May 03, 2011
Moore's Law and IVRs
Moore’s Law says that the number of transistors on integrated circuits doubles about every two years.
Because of this, processor speed and general computing power increases almost exponentially along with it. Computers are getting more and more powerful every year.
In fact, computers have been getting more powerful because of Moore’s Law for the last 50 years. (Actually, not because of Moore’s Law but because of the phenomenon described by Moore’s Law.)
Gordon E. Moore, co-founder of Intel (News - Alert), described the trend in a 1965 paper. He predicted that it would continue for at least 10 years. In fact, it has lasted for a half-century and appears quite capable of continuing for some time.
Moore himself has said an end will come eventually as transistor sizes are limited at the atomic level. Basically, they could go as small as atoms but would stop there.
What the trend has meant for nearly every segment of the computer industry is advancement and innovation.
In the IVR industry, Moore’s Law has meant vast improvements in speech recognition technology. Although the technology itself hasn’t changed all that much over the last few years, increased processor speed has yielded major steps forward in that time.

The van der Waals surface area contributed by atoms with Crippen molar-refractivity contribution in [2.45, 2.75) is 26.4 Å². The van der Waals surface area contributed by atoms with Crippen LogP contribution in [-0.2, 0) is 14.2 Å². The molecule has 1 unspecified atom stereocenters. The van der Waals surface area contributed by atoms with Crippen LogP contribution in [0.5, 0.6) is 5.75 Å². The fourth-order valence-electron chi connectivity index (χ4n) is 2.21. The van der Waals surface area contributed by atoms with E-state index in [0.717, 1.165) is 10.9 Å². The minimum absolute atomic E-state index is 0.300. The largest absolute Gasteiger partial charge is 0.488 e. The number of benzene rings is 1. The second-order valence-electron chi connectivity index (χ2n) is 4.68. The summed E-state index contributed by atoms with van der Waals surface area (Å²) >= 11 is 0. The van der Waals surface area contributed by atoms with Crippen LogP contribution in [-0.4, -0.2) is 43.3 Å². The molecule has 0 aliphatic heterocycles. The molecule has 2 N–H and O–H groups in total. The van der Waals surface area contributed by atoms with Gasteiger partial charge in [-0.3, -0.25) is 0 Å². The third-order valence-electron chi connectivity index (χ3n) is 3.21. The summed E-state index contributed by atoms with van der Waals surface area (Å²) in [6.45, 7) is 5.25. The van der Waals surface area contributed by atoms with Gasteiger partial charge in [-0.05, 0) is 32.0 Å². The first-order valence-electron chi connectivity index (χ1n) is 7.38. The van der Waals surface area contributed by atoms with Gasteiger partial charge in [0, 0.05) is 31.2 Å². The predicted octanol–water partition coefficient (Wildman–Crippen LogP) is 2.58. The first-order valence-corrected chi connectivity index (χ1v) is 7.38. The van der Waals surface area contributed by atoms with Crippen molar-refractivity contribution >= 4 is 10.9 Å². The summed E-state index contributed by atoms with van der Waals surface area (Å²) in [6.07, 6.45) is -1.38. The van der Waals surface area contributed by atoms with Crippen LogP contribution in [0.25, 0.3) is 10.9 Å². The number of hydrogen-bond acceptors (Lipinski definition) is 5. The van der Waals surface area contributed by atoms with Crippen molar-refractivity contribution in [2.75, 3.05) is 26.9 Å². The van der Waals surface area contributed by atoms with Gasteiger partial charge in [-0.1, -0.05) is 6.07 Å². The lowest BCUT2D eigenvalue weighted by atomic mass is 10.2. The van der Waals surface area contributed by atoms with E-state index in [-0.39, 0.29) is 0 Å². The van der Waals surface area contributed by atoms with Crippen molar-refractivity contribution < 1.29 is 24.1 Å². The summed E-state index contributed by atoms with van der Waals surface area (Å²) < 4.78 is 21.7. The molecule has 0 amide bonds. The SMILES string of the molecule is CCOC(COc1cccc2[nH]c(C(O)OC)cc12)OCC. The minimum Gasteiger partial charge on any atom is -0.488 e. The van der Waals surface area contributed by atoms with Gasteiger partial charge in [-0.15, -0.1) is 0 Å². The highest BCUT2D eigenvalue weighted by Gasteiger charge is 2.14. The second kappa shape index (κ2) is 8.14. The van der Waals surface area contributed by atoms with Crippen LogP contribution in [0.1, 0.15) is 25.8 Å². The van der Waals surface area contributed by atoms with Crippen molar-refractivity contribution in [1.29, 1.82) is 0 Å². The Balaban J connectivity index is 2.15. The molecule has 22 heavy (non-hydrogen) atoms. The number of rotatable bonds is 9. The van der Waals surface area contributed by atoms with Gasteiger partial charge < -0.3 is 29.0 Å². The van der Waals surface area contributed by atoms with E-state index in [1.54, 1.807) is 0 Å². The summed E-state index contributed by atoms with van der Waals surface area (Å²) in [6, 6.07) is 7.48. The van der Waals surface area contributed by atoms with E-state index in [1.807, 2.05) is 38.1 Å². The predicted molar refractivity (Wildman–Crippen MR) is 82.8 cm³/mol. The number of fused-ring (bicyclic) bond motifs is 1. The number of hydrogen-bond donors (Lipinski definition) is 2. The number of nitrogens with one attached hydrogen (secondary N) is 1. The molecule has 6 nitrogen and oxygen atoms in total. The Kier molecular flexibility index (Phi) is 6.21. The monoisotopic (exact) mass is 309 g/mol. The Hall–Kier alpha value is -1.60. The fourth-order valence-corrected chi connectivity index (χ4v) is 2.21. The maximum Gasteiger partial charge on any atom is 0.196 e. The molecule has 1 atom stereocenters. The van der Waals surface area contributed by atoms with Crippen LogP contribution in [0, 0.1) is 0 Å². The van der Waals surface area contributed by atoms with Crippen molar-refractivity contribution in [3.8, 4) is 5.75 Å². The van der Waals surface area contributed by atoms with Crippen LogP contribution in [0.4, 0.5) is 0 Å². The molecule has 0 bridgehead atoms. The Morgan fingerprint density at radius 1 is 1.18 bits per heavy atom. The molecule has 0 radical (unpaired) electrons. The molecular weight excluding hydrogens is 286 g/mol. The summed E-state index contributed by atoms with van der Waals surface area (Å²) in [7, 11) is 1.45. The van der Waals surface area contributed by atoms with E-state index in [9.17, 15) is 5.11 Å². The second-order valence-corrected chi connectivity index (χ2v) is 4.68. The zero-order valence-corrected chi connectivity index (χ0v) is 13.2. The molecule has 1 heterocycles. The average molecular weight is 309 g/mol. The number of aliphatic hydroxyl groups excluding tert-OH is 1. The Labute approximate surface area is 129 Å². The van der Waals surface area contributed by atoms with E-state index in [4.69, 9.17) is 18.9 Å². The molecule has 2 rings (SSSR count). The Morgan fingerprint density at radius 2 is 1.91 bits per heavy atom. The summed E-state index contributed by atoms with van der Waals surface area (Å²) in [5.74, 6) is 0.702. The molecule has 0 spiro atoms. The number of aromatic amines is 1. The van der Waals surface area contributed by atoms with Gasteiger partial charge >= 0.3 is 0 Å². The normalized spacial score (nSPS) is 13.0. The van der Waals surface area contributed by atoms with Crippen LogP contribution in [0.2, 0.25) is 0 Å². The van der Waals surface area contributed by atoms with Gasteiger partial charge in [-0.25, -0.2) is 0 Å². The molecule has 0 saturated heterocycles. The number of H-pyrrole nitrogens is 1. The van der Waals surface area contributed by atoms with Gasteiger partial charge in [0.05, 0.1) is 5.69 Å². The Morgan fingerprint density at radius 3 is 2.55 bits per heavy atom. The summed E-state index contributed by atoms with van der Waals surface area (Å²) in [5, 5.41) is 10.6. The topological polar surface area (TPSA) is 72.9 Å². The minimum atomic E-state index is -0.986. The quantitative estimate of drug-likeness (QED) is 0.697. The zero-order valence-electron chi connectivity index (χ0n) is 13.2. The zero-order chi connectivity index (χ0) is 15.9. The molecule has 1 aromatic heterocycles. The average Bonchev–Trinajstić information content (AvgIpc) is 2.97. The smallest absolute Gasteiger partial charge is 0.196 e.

In the last few years alone, speech recognition has jumped light years ahead. What used to be robotic, limited speech recognition programs have become nuanced, fairly human-sounding systems with wide-ranging capabilities.
Today’s IVR systems can interact much more naturally with callers and perform nearly as well as human call representatives in certain functions. And it appears (and Moore’s Law tells us) that they’re only going to get better.
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Edited by Juliana Kenny
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